This is the absolute worst topic for most sports fans to discuss and probably the most significant: drugs in sports.
Really, in just about every case, the public will never know.
There is only suspicion aside from the few cases where a failed drug test is reported (RARE) or an athlete admits to cheating by using PEDs.
There seems to be evidence that Lance Armstrong had failed some tests and paid to hush, in the past. But ultimately, he had to come clean because of mounting evidence via testimony from others.
Baseball has been practically soiled from PEDs. We continue to enjoy the game, but players are still using as is evidenced by a few failed tests here and there; a recent one makes this claim especially clear and it’s good to see MLB handing out stiffer and stiffer penalties; this guy got an 80 game suspension. Certainly, there are drugs in MLB.
The NFL has had and continues to see player use; denying that is ridiculous given the nature of those athletes and that sport. How much is used? Tough to say.
The NBA and NHL both have cases of drug use, as well. Professional soccer? Of course.
What many serious sports fans acknowledge, here in the States at least, is that suspicion surrounds Tiger Woods, who’s associations with doctors connected to certain MLB users is pretty well documented. But there’s only suspicion. Same goes for Kobe Bryant, who’s trips to Germany for certain treatments have raised a few eyebrows. But, again, just suspicion.
One development in any athlete’s performance that has encouraged suspicion is the incidence of injury. There is pretty decent documentation of how frequent and “early” injury is a corollary of PED use.
The case of Tiger Woods is very interesting in this regard. His collapse is mind-boggling. His bouts of infidelity have clouded the real issue with him: complete physical breakdown at a very young age in a non-contact sport.
But again it’s all suspicion.
Kobe’s physical decline, look it up, has fueled suspicion, as well.
In the end, people look bad having this suspicion. Suspicion is linked to fans who do not like a particular athlete who has success. These “haters” can try to undermine an athlete’s performance and legacy by raising suspicion of PED use.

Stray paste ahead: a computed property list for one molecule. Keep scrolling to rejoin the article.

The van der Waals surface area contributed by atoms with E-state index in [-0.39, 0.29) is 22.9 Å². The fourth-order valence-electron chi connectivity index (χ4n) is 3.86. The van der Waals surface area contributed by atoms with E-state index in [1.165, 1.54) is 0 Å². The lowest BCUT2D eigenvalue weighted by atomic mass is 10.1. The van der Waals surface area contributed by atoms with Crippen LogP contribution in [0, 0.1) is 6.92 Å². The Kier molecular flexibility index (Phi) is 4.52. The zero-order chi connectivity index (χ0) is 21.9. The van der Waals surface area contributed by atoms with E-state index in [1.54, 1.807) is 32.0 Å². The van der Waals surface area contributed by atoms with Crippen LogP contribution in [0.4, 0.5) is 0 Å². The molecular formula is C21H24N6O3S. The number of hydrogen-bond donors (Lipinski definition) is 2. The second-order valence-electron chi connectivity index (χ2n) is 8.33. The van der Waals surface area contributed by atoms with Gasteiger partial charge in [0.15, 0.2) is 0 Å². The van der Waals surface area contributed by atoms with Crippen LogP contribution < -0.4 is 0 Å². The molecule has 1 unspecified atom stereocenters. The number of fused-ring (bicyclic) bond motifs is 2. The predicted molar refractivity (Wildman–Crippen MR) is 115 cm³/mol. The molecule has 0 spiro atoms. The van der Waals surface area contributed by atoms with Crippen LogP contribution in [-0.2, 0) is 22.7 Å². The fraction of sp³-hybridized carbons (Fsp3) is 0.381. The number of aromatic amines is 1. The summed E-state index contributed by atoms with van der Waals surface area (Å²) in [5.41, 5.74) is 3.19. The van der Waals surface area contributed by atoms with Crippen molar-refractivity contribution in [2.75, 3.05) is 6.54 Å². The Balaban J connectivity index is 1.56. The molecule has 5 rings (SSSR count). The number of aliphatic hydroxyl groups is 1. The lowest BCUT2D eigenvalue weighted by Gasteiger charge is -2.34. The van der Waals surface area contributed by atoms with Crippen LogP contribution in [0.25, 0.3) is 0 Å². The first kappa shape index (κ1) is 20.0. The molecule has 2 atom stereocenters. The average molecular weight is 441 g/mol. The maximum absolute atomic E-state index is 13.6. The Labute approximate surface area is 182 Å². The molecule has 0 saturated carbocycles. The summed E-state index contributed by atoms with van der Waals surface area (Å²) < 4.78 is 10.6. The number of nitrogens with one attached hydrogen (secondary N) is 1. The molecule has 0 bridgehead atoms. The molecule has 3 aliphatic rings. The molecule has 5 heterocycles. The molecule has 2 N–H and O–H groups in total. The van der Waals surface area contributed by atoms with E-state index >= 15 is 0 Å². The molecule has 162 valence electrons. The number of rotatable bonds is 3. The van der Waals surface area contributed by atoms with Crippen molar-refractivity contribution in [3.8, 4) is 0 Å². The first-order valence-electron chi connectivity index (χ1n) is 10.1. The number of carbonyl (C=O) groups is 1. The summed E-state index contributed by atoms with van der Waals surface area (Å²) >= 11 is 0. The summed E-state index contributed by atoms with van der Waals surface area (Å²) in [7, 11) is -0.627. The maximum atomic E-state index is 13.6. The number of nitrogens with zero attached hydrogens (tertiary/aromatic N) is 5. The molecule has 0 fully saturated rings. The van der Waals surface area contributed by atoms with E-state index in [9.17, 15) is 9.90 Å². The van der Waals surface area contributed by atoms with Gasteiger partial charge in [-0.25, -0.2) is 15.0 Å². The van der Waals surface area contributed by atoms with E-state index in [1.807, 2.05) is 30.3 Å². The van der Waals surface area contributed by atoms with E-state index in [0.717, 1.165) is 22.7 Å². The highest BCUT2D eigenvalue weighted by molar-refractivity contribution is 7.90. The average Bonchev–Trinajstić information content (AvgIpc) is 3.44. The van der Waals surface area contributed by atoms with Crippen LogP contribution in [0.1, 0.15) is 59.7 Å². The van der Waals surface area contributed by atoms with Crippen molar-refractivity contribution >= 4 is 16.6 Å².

But either way, “haters” and genuinely suspicious fans alike, will likely, in almost every case, never know.
And the reason we will never really know is that the corruption, we have to acknowledge, in most big money sports is capable of controlling some of this news.
Drug testing protocols and systems are not perfect.
The science of creating drugs and testing for them is an elaborate game of shadows.
We will never know, those of us watching and trying to make sense of these athletes and their games.
Most of the corruption of sport involves the money at stake. There is so much money at stake. Do not not understand this very obvious relationship between money and truth.
We have no idea what is really happening. Yet people will get hammered for raising suspicion.
Just ask the French Minister on the other side of the proverbial net from Nadal.
Him suing her, I think we all know, has no necessary bearing on the truth. He’s fighting for his reputation. Not suing her would have hurt him. He had to sue Bachelot. Period.
But also keep in mind that his request to make public all of his records is another ruse.
Because we will never know. Most of this perception – from these court proceedings, to drug test results, to test histories, passports, and so on, in light of the money at stake and the institutionalized corruption that most of us understand lives and breathes in our lovely naive midsts – is just that: our perception, which has considerable limitations.
We do our best to make sense of it all.
And most likely fail in the process.
Do I want to talk about drugs? Fuck no.
I am suspicious of Nadal’s legacy: a clay courter who got into the “room” with the other greats of this sport. I argue he doesn’t belong. Drugs? I don’t know. I don’t like his tennis, at all. This season’s clay proceedings have been another reminder. He’s a basket case on every other surface.
All of this finger-pointing now with Nadal, from all parties (Nadal, those suspicious of him, his defenders, et al.) really brings up the discussion of PED. And this post is a reminder that PED use in professional sports is . . . EVERYWHERE. We should not be shocked by any of this news, the finger-pointing, the eventual “innocence” etc.
We will never know.
So, sorry to spoil my blog with this very unappetizing garnish that accompanies unfortunately our collective buffet of pro sports. I don’t like the taste either.
I really just can’t wrap my brain around Nadal’s claim to fame.
That’s my guilt.